The political new year will begin on Monday, Jan. 7, in Geneva. Across a conference table in a suitably austere government building, the doughty Soviet foreign minister,
Andrei Gromyko, and his tough American counterpart, Secretary of State George Shultz, will face off in diplomacy’s answer to the battle of the superstars. Ostensibly, the long-awaited summit commits neither Moscow nor Washington to anything beyond polite words, a few cups of coffee and some
Swiss chocolate. In fact, there is every expectation in both capitals and among their respective allies that not long after the protagonists conclude their discussions, the United States and the Soviet Union will formally convene talks aimed at slowing, however modestly, the nuclear arms race.
Both sides have pressings reasons for resuming the arms control dialogue. The Western democracies face a swelling chorus of civic concern about the risks of nuclear war. The arms control agenda is depressingly complex, not least because technology has outstripped the ability to verify compliance, but the West has little choice but to try to appease public anxiety by demonstrating its devotion to the task. Moreover, with his historic electoral mandate and the ability to develop new generations of antisatellite weaponry, Ronald Reagan now possesses more negotiating leverage than any U.S. president has enjoyed for two decades. As the aphoristic Shultz has put it, the trick with leverage is to “use it or lose it.”
The Kremlin has its own rationale for returning to the bargaining table and it is no less compelling. The sabre of Soviet foreign policy has long been pointed at the ties that bind Western Europe to the United States. Moscow’s current strategy is to block American development of space-based systems by nurturing Europe’s aversion to the militarization of space. If Washington proceeds with its so-called “star wars” program, it will inevitably sour relations with London, Paris, and Bonn—as well as the alliance’s junior partners in Ottawa, Brussels, Rome and The Hague. Alternatively, if Reagan accepts a weapons testing moratorium now, it will be politically difficult for him or his successors to reverse that decision later. Either way, the Soviets would benefit.
But diplomatic gambles do not pay off in isolation. If only to the Europeans, Moscow itself had to demonstrate a commitment to curbing the arms race. As a result, its prior position—a blanket refusal to even contemplate disarmament talks until Washington dismantled new theatre nuclear weapons in Europe —has been unceremoniously shelved. As Shultz—or a less dour Andrei Gromyko—might say: you can’t win it if you’re not in it.
Neither side harbors illusions about the prospects for early agreement on any category of missiles—strategic or tactical, ground or sea-launched. But agreement is not the object of the exercise. Whatever else may happen in 1985, both sides know that arms control will be the dominant motif of superpower relations. And both are drafting their scores with all the haste that decorum allows.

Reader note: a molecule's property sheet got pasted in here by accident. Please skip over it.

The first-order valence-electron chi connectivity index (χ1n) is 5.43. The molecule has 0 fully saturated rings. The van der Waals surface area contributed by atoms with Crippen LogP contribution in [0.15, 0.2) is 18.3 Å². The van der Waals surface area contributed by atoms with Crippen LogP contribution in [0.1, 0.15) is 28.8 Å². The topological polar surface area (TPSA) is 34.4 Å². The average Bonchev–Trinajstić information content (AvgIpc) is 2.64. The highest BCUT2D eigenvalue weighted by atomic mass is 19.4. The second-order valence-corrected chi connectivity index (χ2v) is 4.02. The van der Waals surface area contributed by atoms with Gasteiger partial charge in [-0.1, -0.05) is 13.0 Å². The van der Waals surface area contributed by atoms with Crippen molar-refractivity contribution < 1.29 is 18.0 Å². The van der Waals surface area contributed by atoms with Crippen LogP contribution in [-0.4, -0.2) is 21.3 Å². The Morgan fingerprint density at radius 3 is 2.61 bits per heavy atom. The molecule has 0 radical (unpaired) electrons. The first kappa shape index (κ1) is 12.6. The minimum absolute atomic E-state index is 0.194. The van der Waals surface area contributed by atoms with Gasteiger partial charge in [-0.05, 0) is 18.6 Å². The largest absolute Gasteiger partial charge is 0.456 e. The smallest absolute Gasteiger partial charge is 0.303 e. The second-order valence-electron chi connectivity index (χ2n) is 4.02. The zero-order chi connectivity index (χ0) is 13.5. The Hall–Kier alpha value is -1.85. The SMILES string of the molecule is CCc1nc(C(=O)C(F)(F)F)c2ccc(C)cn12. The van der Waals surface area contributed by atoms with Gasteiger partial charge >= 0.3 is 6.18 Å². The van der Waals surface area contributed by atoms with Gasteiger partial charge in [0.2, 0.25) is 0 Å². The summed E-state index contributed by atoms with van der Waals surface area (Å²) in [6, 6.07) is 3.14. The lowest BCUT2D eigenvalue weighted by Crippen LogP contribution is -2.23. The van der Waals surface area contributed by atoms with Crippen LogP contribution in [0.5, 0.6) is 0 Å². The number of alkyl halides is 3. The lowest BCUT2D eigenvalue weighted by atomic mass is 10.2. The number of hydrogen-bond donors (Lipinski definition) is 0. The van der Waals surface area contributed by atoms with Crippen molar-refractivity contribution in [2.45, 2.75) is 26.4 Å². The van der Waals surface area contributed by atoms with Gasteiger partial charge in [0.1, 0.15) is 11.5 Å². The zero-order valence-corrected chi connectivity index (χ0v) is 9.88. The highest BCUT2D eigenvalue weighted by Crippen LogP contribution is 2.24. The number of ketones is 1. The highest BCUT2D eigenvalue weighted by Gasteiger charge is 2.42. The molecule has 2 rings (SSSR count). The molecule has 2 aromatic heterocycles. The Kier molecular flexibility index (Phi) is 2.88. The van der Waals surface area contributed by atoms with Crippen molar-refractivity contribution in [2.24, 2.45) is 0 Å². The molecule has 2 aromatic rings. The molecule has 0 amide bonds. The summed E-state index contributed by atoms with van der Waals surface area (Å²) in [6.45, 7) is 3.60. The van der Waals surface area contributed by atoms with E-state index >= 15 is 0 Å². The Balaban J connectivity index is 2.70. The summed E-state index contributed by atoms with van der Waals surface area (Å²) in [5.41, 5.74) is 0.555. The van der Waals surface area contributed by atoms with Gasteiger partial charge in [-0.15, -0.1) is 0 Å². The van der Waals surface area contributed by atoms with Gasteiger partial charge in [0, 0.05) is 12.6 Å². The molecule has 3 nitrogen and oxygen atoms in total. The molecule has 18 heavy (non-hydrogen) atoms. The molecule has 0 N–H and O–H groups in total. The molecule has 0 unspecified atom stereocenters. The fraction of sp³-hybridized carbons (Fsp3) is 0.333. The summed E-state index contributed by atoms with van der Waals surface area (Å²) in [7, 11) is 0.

Elsewhere, the international horizon
seems equally uncertain. In the Middle East, some analysts profess to see the glimmer of a potential breakthrough. Egypt, an Arab pariah after its 1979 peace treaty with Israel, has been welcomed back to the fold. Iraq, until recently an implacable enemy of the West, has restored diplomatic links with Washington. Yasser Arafat, the chairman of the Palestine Liberation Organization, has defied his Syrian nemesis, President Hafez al-Assad, and forged closer ties with moderate Arab states —including Jordan. Some analysts contend that the Jordanian monarch, King Hussein, is planning a bid for peace, an action reminiscent of the late Anwar Sadat’s 1977 mission to Jerusalem that led, in turn, to Camp David.
But the realistic odds must be weighted heavily against the optimists. The so-called Arab rejection front states —Syria, Libya, South Yemen—will violently oppose any hint of compromise with Israel. And Jerusalem itself, governed by a fractious and unstable coalition, is barely able to agree on measures to cool its hyperinflated economy. The notion of the current Israeli government agreeing to return the West Bank and the Gaza Strip to any sort of Arab control, let alone consent to a PLO state, seems to be unrealistic. More likely, the peace process in 1985 will sputter on aimlessly, characterized by the now-familiar program of careful feints and ambiguous nods.
Nor is peace visibly at hand in Central America. In El Salvador, the U.S.backed government of José Napoleón Duarte approaches the new year facing a de facto currency devaluation that will widen the gap between rich and poor, as well as a mounting casualty toll in its five-year war against left-wing insurgents.
Damoclean swords hang perilously over other nations as well. In South Africa, for one, the anti-apartheid movement is certain to gather momentum in the months ahead. At the same time, a growing Communist insurgency in the Philippines and the lack of clear lines for ailing President Ferdinand Marcos’s succession may lead to an upheaval there. Other crisis areas include the savage drought now racing through much of Africa and the lingering problem of Latin America’s massive debt. The putative cure—sustained export growth—is now seriously threatened by the end of the U.S. economic recovery. By rescheduling debt in Mexico, Brazil, Argentina and elsewhere, New York bankers and the International Monetary Fund have lengthened the trip wire on the debt bomb. But the device itself has not yet been defused. And it, among all the explosions that could wreak havoc on the year to come, would surely be the loudest.
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